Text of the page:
Ticketmaster applies intelligent cloud to personalise customer experience

The Ticketmaster website in a web browser window as seen on a computer screen
(Image credit: Shutterstock)

Ticketmaster wants to go back to the old days of local shopping when establishments knew their customers well and offered a personalise experience.

To do so, it’s turning to the cloud, and Salesforce’s Marketing Cloud in particular.

“Marketing automation gives us the ability to go back to a world where the customer really mattered. When the people in local shops knew you and what you liked or knew to order in a bigger joint of meet because you had visitors etc,” Sophie Crosby, vice president of insight at Ticketmaster, told Cloud Pro during Salesforce's annual Dreamforce event in San Francisco.

“[Cloud] means my marketers can concentrate on marketing rather than the technical stuff.”

Ticketmaster has 85 million customers in 20 countries around the world but also does business with a number of clients, which includes venues, promoters and teams.

The company is already using key features of the Salesforce Marketing Cloud, such as Audience Builder, which has a really easy to use drag-and-drop UI, and is now starting to take advantage of other features including Journey Builder.

Ticketmaster aims to have the next stage of its Marketing Cloud implementation complete by the first quarter of 2016. This involves utilising the Predictive Intelligence feature, which applies data science to make better recommendations based on customer preferences and associated insight. This will first be used in Australia and the UK, followed by eight other international markets in the remainder of next year.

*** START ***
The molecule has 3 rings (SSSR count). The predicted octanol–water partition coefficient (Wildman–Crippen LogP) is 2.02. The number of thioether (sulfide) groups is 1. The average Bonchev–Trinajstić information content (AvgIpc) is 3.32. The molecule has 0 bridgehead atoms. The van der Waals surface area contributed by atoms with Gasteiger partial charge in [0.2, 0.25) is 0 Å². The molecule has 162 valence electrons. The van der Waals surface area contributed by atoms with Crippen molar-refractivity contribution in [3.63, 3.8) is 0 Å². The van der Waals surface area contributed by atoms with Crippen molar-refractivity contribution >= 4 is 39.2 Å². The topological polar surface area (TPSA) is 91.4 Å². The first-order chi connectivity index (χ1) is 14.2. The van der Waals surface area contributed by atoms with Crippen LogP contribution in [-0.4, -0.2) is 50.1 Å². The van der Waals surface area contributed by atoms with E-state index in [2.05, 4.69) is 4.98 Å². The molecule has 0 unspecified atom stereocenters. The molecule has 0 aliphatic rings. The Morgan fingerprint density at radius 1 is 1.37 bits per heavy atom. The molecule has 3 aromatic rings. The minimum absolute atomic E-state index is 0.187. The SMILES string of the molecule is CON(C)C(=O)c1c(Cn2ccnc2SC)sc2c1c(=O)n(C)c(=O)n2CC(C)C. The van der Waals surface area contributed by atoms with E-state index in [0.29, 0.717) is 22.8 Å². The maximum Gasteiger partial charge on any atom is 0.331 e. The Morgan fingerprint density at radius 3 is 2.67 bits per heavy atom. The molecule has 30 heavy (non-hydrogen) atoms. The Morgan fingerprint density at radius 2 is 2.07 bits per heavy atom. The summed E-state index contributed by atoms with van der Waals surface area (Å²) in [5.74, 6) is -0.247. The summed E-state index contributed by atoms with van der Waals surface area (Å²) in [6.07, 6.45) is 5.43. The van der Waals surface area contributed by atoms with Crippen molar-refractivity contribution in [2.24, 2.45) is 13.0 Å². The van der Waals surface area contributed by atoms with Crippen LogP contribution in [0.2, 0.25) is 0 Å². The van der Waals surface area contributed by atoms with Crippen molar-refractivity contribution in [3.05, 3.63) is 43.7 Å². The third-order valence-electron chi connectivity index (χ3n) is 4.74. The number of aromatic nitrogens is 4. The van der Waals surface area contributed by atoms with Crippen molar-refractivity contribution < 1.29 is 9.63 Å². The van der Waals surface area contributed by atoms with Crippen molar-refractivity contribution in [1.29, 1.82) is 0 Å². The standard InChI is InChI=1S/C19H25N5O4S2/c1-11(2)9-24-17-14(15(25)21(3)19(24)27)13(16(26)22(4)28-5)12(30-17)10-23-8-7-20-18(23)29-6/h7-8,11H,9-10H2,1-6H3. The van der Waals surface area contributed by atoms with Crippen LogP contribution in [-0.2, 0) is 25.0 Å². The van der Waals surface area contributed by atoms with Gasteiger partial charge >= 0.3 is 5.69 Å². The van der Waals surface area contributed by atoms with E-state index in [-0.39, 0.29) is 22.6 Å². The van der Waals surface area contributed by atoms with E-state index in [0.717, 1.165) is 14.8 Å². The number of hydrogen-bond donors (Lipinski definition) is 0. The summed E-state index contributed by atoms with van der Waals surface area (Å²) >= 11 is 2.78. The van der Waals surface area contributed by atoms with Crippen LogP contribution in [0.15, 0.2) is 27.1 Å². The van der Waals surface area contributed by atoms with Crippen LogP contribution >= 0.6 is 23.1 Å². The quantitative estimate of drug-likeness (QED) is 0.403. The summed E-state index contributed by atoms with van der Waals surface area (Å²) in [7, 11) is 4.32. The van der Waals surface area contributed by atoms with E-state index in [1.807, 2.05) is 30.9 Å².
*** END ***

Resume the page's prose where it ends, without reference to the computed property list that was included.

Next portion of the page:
The firm has already embarked on a number of marketing personalisation efforts including overhauling its UK newsletter so it was more focused on genre propensity relevant to the recipient.

This bore immediate benefits, with a 54 per cent uplift in conversations in a matter of weeks. Its UK business is a busy one with 11 million emails sent each week and 24.5 million single customer views.

For Crosby, while it is about getting more tickets and selling more tickets, it’s about providing greater value and satisfaction while doing so.

Ticketmaster’s international operations each with varying levels of dedicated marketing resource. As such, it sees marketing automation as key to helping provide consistent levels of service that are delivered at a local level in response to unique customer and geographic demands.

Although Crosby sees great value in using the cloud to assist on adding greater levels of intelligence to the marketing and customer lifecycle, she appreciates that the nature of the ticketing business is very different to other ecommerce operations.

“Most of our events are much more emotional. It’s like marmite. We are involved in offering a very different experience. It’s not the same as selling or buying a laptop or a car. But we do want to get better at guiding customers,” she said.

“We just want to do better for customers overall in engaging with their and their lifecycle. We also want to do better job about anticipation of events – so making recommendations during the post-event buying high or post-event.”

Maggie Holland

Maggie has been a journalist since 1999, starting her career as an editorial assistant on then-weekly magazine Computing, before working her way up to senior reporter level. In 2006, just weeks before ITPro was launched, Maggie joined Dennis Publishing as a reporter. Having worked her way up to editor of ITPro, she was appointed group editor of CloudPro and ITPro in April 2012. She became the editorial director and took responsibility for ChannelPro, in 2016.

Her areas of particular interest, aside from cloud, include management and C-level issues, the business value of technology, green and environmental issues and careers to name but a few.